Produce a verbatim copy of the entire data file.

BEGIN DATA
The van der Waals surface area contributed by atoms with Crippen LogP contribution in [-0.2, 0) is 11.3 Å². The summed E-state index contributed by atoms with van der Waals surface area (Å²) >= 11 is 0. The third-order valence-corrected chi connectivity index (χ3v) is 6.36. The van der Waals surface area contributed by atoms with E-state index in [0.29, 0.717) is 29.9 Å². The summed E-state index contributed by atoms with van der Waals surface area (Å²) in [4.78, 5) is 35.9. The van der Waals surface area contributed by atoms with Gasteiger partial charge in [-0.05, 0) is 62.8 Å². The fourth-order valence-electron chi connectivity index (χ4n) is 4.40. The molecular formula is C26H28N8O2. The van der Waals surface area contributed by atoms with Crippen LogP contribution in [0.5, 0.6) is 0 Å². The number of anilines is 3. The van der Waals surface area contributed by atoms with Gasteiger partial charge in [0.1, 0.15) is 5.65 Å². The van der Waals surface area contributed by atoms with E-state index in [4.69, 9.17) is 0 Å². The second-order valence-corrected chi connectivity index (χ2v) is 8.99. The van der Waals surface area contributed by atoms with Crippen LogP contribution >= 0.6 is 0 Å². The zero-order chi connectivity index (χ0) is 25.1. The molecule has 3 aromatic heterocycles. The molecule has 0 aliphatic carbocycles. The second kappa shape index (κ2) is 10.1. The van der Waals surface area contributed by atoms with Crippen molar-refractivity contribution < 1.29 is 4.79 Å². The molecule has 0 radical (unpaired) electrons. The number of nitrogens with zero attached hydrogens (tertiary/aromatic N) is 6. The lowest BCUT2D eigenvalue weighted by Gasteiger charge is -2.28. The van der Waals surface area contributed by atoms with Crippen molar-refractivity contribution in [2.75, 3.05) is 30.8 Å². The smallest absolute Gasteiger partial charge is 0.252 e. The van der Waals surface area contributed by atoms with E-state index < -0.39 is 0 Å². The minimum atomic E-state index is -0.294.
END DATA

The van der Waals surface area contributed by atoms with Crippen LogP contribution in [-0.2, 0) is 11.3 Å². The summed E-state index contributed by atoms with van der Waals surface area (Å²) >= 11 is 0. The third-order valence-corrected chi connectivity index (χ3v) is 6.36. The van der Waals surface area contributed by atoms with E-state index in [0.29, 0.717) is 29.9 Å². The summed E-state index contributed by atoms with van der Waals surface area (Å²) in [4.78, 5) is 35.9. The van der Waals surface area contributed by atoms with Gasteiger partial charge in [-0.05, 0) is 62.8 Å². The fourth-order valence-electron chi connectivity index (χ4n) is 4.40. The molecular formula is C26H28N8O2. The van der Waals surface area contributed by atoms with Crippen LogP contribution in [0.5, 0.6) is 0 Å². The number of anilines is 3. The van der Waals surface area contributed by atoms with Gasteiger partial charge in [0.1, 0.15) is 5.65 Å². The van der Waals surface area contributed by atoms with E-state index in [4.69, 9.17) is 0 Å². The second-order valence-corrected chi connectivity index (χ2v) is 8.99. The van der Waals surface area contributed by atoms with Crippen LogP contribution >= 0.6 is 0 Å². The zero-order chi connectivity index (χ0) is 25.1. The molecule has 3 aromatic heterocycles. The molecule has 0 aliphatic carbocycles. The second kappa shape index (κ2) is 10.1. The van der Waals surface area contributed by atoms with Crippen molar-refractivity contribution < 1.29 is 4.79 Å². The molecule has 0 radical (unpaired) electrons. The number of nitrogens with zero attached hydrogens (tertiary/aromatic N) is 6. The lowest BCUT2D eigenvalue weighted by Gasteiger charge is -2.28. The van der Waals surface area contributed by atoms with Crippen molar-refractivity contribution in [2.75, 3.05) is 30.8 Å². The smallest absolute Gasteiger partial charge is 0.252 e. The van der Waals surface area contributed by atoms with E-state index < -0.39 is 0 Å². The minimum atomic E-state index is -0.294.